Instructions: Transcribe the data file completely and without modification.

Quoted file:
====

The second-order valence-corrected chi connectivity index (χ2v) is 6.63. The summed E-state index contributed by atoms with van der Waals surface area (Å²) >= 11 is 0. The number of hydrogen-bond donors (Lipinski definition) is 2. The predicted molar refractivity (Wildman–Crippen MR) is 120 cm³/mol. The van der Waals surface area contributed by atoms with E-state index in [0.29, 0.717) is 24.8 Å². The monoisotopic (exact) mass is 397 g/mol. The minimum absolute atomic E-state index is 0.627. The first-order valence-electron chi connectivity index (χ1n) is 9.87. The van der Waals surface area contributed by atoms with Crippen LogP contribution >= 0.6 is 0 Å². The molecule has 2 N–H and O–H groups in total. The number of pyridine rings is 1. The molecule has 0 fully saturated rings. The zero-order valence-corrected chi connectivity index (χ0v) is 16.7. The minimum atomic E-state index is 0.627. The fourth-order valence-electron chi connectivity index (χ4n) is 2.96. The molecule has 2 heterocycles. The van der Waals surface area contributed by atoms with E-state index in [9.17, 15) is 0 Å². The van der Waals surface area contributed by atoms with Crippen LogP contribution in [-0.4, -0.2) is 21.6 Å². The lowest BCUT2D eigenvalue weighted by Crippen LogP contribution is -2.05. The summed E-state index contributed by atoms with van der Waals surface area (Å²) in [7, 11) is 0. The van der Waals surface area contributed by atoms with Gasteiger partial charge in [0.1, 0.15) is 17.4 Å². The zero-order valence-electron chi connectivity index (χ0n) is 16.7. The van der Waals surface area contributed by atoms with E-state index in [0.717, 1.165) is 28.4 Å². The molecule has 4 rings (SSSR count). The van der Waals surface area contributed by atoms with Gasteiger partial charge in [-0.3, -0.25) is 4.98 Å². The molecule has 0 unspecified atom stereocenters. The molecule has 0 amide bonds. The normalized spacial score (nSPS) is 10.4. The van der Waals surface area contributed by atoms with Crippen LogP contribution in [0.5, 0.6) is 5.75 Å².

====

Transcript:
The second-order valence-corrected chi connectivity index (χ2v) is 6.63. The summed E-state index contributed by atoms with van der Waals surface area (Å²) >= 11 is 0. The number of hydrogen-bond donors (Lipinski definition) is 2. The predicted molar refractivity (Wildman–Crippen MR) is 120 cm³/mol. The van der Waals surface area contributed by atoms with E-state index in [0.29, 0.717) is 24.8 Å². The monoisotopic (exact) mass is 397 g/mol. The minimum absolute atomic E-state index is 0.627. The first-order valence-electron chi connectivity index (χ1n) is 9.87. The van der Waals surface area contributed by atoms with Crippen LogP contribution >= 0.6 is 0 Å². The molecule has 2 N–H and O–H groups in total. The number of pyridine rings is 1. The molecule has 0 fully saturated rings. The zero-order valence-corrected chi connectivity index (χ0v) is 16.7. The minimum atomic E-state index is 0.627. The fourth-order valence-electron chi connectivity index (χ4n) is 2.96. The molecule has 2 heterocycles. The van der Waals surface area contributed by atoms with E-state index in [9.17, 15) is 0 Å². The van der Waals surface area contributed by atoms with Crippen LogP contribution in [-0.4, -0.2) is 21.6 Å². The lowest BCUT2D eigenvalue weighted by Crippen LogP contribution is -2.05. The summed E-state index contributed by atoms with van der Waals surface area (Å²) in [7, 11) is 0. The van der Waals surface area contributed by atoms with Gasteiger partial charge in [0.1, 0.15) is 17.4 Å². The zero-order valence-electron chi connectivity index (χ0n) is 16.7. The van der Waals surface area contributed by atoms with E-state index in [0.717, 1.165) is 28.4 Å². The molecule has 4 rings (SSSR count). The van der Waals surface area contributed by atoms with Gasteiger partial charge in [-0.3, -0.25) is 4.98 Å². The molecule has 0 unspecified atom stereocenters. The molecule has 0 amide bonds. The normalized spacial score (nSPS) is 10.4. The van der Waals surface area contributed by atoms with Crippen LogP contribution in [0.5, 0.6) is 5.75 Å².